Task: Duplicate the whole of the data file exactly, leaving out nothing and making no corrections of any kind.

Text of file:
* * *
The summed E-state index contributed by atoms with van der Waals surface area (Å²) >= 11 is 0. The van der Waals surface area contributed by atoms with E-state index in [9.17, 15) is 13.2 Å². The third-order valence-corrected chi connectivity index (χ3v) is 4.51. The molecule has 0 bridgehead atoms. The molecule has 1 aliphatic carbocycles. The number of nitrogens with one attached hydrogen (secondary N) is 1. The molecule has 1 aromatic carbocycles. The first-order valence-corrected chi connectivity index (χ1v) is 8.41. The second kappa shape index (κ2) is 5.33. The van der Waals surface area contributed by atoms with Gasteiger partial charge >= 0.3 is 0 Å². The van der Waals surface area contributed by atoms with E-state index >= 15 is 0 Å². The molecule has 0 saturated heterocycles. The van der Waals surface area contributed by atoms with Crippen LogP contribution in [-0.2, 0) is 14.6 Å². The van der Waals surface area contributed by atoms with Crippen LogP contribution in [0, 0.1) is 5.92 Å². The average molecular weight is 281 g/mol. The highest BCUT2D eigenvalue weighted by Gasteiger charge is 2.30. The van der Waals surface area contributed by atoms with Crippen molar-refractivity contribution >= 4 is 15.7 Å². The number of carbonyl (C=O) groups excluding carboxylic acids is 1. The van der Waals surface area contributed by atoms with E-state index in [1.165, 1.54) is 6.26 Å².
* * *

The summed E-state index contributed by atoms with van der Waals surface area (Å²) >= 11 is 0. The van der Waals surface area contributed by atoms with E-state index in [9.17, 15) is 13.2 Å². The third-order valence-corrected chi connectivity index (χ3v) is 4.51. The molecule has 0 bridgehead atoms. The molecule has 1 aliphatic carbocycles. The number of nitrogens with one attached hydrogen (secondary N) is 1. The molecule has 1 aromatic carbocycles. The first-order valence-corrected chi connectivity index (χ1v) is 8.41. The second kappa shape index (κ2) is 5.33. The van der Waals surface area contributed by atoms with Gasteiger partial charge >= 0.3 is 0 Å². The van der Waals surface area contributed by atoms with E-state index >= 15 is 0 Å². The molecule has 0 saturated heterocycles. The van der Waals surface area contributed by atoms with Crippen LogP contribution in [-0.2, 0) is 14.6 Å². The van der Waals surface area contributed by atoms with Crippen LogP contribution in [0, 0.1) is 5.92 Å². The average molecular weight is 281 g/mol. The highest BCUT2D eigenvalue weighted by Gasteiger charge is 2.30. The van der Waals surface area contributed by atoms with Crippen molar-refractivity contribution >= 4 is 15.7 Å². The number of carbonyl (C=O) groups excluding carboxylic acids is 1. The van der Waals surface area contributed by atoms with E-state index in [1.165, 1.54) is 6.26 Å².